Now what kind of Ethernet switch is ideal for storage?  First it must be FAST, meaning high-bandwidth, non-blocking, and with consistently low latency. As noted in my previous blogs, faster storage needs faster networks, especially for all-flash arrays. HPE is the world’s #1 enterprise storage systems vendor according to IDC (IDC Worldwide Quarterly Enterprise Storage Systems Tracker, 2Q 2017) so we can assume they sell more flash storage than just about anyone else. These faster systems need faster connections. While Fibre Channel recently reached 32Gb/s, there are already all-flash arrays on the market making full use of 100Gb Ethernet. And 100GbE delivers 3x the performance of 32Gb FC at 1/3rd the price — at a 9x advantage in price-performance.

The trend amongst top storage vendors is also to support NVMe SSDs and the NVMe over Fabrics protocol, which requires higher bandwidth, lower latency, and an RDMA-capable network. HPE Servers — one of the world’s most popular server brands — already support 25, 40 and 100GbE networking (most often with Mellanox adapters), and we can assume that HPE Storage flash arrays will support faster Ethernet speeds such as 25, 40, 50, or 100GbE in the future.

This means an Ethernet storage switches needs to be ready to support these faster speeds  with high-bandwidth but also with features like: RDMA over Converged Ethernet (RoCE), non-blocking, ZeroPacketLoss, consistently-low latency, etc. Mellanox Spectrum switches, and now HPE StoreFabric M-series switches, are best in class in all these categories.


What is an Ethernet Storage Fabric?

Beyond performance, the ideal Ethernet storage switch should offer Flexibility and Efficiency. That means efficient form-factors that support many ports in just one RU of space. It should support all Ethernet speeds and allow easy upgrades to port speeds, port counts, features, and the network architecture. And, of course, it should have low power consumption, be easy to manage, and be affordable, with flexible pricing and financing.

The HPE StoreFabric M-series switches combine the best of Mellanox and HPE innovation and technology. The unique form factors allow high-availability and up to 128 ports (at 10/25GbE speeds) in one RU of space. The switches deliver consistently low latency across all speeds and port combinations, letting different server and storage nodes use different speeds without any performance penalty. They support speeds up to 100GbE and have the best support for Ethernet RDMA, traffic isolation, security, telemetry, and Quality of Service (QoS).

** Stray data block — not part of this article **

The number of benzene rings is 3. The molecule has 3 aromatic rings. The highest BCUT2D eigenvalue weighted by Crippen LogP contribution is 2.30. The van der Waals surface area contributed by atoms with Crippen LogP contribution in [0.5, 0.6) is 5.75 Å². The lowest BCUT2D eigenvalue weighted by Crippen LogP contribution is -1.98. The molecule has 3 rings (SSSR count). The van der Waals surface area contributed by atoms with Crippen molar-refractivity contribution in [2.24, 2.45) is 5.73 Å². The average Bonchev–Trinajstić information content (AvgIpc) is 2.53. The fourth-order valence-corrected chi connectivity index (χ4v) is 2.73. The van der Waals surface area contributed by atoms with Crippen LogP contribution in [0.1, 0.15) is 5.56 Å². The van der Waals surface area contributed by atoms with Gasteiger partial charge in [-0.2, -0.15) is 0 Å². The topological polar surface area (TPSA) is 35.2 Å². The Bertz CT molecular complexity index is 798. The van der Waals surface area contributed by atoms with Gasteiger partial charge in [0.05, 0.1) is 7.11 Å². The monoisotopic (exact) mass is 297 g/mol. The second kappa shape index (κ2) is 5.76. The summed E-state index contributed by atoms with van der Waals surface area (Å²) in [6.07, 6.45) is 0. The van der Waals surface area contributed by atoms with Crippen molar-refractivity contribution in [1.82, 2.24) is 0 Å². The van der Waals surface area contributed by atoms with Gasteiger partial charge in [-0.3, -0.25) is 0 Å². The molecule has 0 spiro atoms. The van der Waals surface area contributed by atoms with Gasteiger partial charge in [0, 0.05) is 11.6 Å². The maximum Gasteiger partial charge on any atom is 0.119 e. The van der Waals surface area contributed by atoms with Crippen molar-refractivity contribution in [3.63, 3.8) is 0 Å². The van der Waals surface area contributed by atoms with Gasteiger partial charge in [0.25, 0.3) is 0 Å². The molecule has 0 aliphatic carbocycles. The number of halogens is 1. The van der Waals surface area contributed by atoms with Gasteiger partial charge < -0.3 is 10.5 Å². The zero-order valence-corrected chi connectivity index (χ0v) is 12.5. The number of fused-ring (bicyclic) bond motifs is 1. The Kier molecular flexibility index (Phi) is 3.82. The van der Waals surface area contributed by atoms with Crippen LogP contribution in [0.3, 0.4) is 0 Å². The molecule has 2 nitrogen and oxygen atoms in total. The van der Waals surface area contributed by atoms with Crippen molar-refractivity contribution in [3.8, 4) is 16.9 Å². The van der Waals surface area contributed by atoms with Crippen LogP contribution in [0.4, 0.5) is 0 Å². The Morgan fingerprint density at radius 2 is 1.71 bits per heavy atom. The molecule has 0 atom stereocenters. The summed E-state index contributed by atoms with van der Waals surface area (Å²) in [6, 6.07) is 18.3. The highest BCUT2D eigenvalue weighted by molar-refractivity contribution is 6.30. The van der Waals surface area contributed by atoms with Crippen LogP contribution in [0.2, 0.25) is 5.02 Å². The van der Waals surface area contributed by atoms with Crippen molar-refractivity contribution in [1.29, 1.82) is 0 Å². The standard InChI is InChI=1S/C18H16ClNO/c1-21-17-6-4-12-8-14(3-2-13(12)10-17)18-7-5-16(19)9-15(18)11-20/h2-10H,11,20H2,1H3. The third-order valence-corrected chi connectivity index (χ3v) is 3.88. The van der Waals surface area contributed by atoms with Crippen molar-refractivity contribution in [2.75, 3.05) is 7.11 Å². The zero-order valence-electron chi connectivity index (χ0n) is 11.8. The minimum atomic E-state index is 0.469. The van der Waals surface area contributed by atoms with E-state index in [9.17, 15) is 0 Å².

Figure 3: HPE StoreFabric M-series Switches Support an Ethernet Storage Fabric


StoreFabric M-series Make Your Storage Network Future-Proof

Thanks to flexible licensing, customers can start with as few as 8 ports per switch and upgrade the port count as needed. The same switches can be used to grow storage networks from one rack to many racks with hundreds of servers and ports, without needing to discard or replace any of the original switches. The port speeds can be upgraded easily from 10 to 25 to 40/50 to 100GbE speeds and the switch is ready to supported advanced storage protocols.

Even better, the M-series switches are designed to allow software upgrades and future integrations with specific storage, server, or cloud management tools. This means your network infrastructure investment in HPE M-series switches today will support multiple generations of HPE servers and storage arrays, making your storage network future-proof.

To learn more about the amazing new HPE StoreFabric M-series switches, contact your HPE channel partner or HPE sales rep today!

Figure 4: Upgradable port speeds, network architecture, and switch software make the HPE M-series switches future-proof.


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About John F. Kim

John Kim is Director of Storage Marketing at Mellanox Technologies, where he helps storage customers and vendors benefit from high performance interconnects and RDMA (Remote Direct Memory Access). After starting his high tech career in an IT helpdesk, John worked in enterprise software and networked storage, with many years of solution marketing, product management, and alliances at enterprise software companies, followed by 12 years working at NetApp and EMC. Follow him on Twitter: @Tier1Storage